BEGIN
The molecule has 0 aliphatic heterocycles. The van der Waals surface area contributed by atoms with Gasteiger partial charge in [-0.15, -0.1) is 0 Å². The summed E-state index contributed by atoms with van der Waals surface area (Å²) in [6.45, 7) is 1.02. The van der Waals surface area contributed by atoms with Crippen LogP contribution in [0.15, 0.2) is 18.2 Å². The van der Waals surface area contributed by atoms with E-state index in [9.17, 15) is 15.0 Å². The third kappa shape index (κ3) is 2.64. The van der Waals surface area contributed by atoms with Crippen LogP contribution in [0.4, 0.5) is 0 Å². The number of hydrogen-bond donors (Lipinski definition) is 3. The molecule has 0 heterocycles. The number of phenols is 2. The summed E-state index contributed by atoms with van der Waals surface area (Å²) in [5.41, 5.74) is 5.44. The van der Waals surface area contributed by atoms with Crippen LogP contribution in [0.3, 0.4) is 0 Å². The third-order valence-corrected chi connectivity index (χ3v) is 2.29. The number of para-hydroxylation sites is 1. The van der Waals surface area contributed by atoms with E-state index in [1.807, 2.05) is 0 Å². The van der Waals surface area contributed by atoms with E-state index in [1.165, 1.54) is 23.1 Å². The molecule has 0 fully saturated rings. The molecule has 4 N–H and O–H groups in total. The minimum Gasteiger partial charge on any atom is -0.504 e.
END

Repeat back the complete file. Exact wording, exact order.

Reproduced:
The molecule has 0 aliphatic heterocycles. The van der Waals surface area contributed by atoms with Gasteiger partial charge in [-0.15, -0.1) is 0 Å². The summed E-state index contributed by atoms with van der Waals surface area (Å²) in [6.45, 7) is 1.02. The van der Waals surface area contributed by atoms with Crippen LogP contribution in [0.15, 0.2) is 18.2 Å². The van der Waals surface area contributed by atoms with E-state index in [9.17, 15) is 15.0 Å². The third kappa shape index (κ3) is 2.64. The van der Waals surface area contributed by atoms with Crippen LogP contribution in [0.4, 0.5) is 0 Å². The number of hydrogen-bond donors (Lipinski definition) is 3. The molecule has 0 heterocycles. The number of phenols is 2. The summed E-state index contributed by atoms with van der Waals surface area (Å²) in [5.41, 5.74) is 5.44. The van der Waals surface area contributed by atoms with Crippen LogP contribution in [0.3, 0.4) is 0 Å². The third-order valence-corrected chi connectivity index (χ3v) is 2.29. The number of para-hydroxylation sites is 1. The van der Waals surface area contributed by atoms with E-state index in [1.807, 2.05) is 0 Å². The van der Waals surface area contributed by atoms with E-state index in [1.165, 1.54) is 23.1 Å². The molecule has 0 fully saturated rings. The molecule has 4 N–H and O–H groups in total. The minimum Gasteiger partial charge on any atom is -0.504 e.